The last article was entitled, "first comes baby..." (including the lack of capitalization - annoying...but I digress). I have to admit, it was one of the most interesting articles I've read in a baby magazine probably ever.
Turns out, the Millennial generation (of which I am a part) has a lot of kids out of wedlock. Over 50% of births to people between the ages of 18 and 29 are to singles (that is, unwed parents). Just ten years ago when the Gen Xer's were "our" age, a "mere" 39% of babies were born outside the bonds of marriage. The article contends that this doesn't mean unwed Millennial parents object to marriage. After all, some of them eventually get married...years later. Some of them even to the same significant other that parented their first (and second and third) child. But wait, then it kind of back-pedals and says that Millennials might have a jaded view of marriage because our Boomer parents have a 50% divorce rate. Morley Winograd, a "Millennial expert" if you will, is quoted as saying, "Marriage may be fleeting, but children are forever."
Hmmm. See what I mean? That's interesting.
And here I was under this silly impression that marriage is supposed to be forever.
In case it wasn't obvious by the divorce rate and the shift of emphasis from healthy parental relationships to child-centric families in our culture, when polled, 52% of Millennials said that good parenting "is one of the most important things in life" while only 30% say the same thing about marriage. Less than 25% of Millennials are married right now. It's simply not a priority. One couple that was interviewed said the financial benefits were the only reason they did marry.
If we could have gotten Mike on my health insurance without being spouses, we probably never would have gotten married. To us it's just a piece of paper legalizing what we already know we have - a loving, committed relationship.Maybe that's where I differ from a lot of Millennials. Marriage is a lot more than that to me. It's not a piece of paper that I can opt to render null and void if things get ugly or difficult. It's not a legally binding contract. It's a promise. It's a vow before God that I will stand by my man, so to speak. (Thanks, Tammy Wynette.) It's a vow we both take to stand by each other. A marriage represents oneness between husband and wife, which symbolizes the oneness between Christ and the Church. It's not fickle. It's not "tradition." It's not something people just do to get health insurance. It shouldn't be thrown away lightly.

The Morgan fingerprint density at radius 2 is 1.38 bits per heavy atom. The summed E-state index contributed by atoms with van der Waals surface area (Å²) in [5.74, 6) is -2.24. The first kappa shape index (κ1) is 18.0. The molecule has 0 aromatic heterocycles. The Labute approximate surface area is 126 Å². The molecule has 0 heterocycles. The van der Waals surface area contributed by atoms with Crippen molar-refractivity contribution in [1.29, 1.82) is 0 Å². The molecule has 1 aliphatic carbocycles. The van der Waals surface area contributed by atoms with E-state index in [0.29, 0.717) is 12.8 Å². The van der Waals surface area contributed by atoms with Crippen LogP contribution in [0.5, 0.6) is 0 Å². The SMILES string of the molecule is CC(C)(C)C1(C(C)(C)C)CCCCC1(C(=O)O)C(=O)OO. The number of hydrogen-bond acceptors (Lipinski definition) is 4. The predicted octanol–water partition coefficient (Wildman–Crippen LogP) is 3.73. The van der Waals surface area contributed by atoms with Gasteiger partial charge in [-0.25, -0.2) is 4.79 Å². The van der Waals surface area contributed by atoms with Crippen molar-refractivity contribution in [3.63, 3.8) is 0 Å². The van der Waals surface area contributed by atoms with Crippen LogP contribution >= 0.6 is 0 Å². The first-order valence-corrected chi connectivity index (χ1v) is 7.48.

I'm not on here to condemn my friends who've been through a divorce. I'm not on here to condemn my friends who are single-parents. I'm simply disappointed in the way the family has been degraded by my generation and the one or two generations before us. We've learned to embrace unconventionality at the cost of our families.
While having a baby first may have caused a rift in previous generations, "these parents [the Boomers] are apt to have acceptance, love for both their own child and their new grandchild, and a desire to help out financially, spiritually, and with child care."They call that emerging adulthood. It's where children stay at home with their parents longer and marry later. And they rely on their parents financially, spiritually, and for child care...for an unspecified amount of their post-emergent adulthood.
Maybe this isn't about marriage at all. Maybe it's about owning our choices. Maybe it's about acting like adults when we become one, not ten years later because society says we can.
And that's all I have to say about that. ~Forrest Gump